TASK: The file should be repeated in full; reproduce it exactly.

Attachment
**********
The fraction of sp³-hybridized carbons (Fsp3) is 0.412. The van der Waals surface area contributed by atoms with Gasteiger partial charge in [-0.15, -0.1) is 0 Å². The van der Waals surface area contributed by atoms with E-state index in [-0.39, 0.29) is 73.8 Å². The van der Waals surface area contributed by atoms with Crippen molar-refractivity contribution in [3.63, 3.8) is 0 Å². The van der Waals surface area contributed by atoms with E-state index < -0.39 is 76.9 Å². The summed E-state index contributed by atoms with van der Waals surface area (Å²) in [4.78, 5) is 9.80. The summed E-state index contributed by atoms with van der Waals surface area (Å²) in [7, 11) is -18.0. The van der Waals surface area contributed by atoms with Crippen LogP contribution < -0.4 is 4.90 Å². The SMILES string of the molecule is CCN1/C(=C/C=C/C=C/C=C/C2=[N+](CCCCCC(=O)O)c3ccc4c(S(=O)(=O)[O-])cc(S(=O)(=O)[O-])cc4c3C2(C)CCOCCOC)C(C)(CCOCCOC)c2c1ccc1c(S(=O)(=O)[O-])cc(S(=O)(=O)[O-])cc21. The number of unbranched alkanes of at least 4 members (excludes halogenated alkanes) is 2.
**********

The fraction of sp³-hybridized carbons (Fsp3) is 0.412. The van der Waals surface area contributed by atoms with Gasteiger partial charge in [-0.15, -0.1) is 0 Å². The van der Waals surface area contributed by atoms with E-state index in [-0.39, 0.29) is 73.8 Å². The van der Waals surface area contributed by atoms with Crippen molar-refractivity contribution in [3.63, 3.8) is 0 Å². The van der Waals surface area contributed by atoms with E-state index < -0.39 is 76.9 Å². The summed E-state index contributed by atoms with van der Waals surface area (Å²) in [4.78, 5) is 9.80. The summed E-state index contributed by atoms with van der Waals surface area (Å²) in [7, 11) is -18.0. The van der Waals surface area contributed by atoms with Crippen LogP contribution < -0.4 is 4.90 Å². The SMILES string of the molecule is CCN1/C(=C/C=C/C=C/C=C/C2=[N+](CCCCCC(=O)O)c3ccc4c(S(=O)(=O)[O-])cc(S(=O)(=O)[O-])cc4c3C2(C)CCOCCOC)C(C)(CCOCCOC)c2c1ccc1c(S(=O)(=O)[O-])cc(S(=O)(=O)[O-])cc21. The number of unbranched alkanes of at least 4 members (excludes halogenated alkanes) is 2.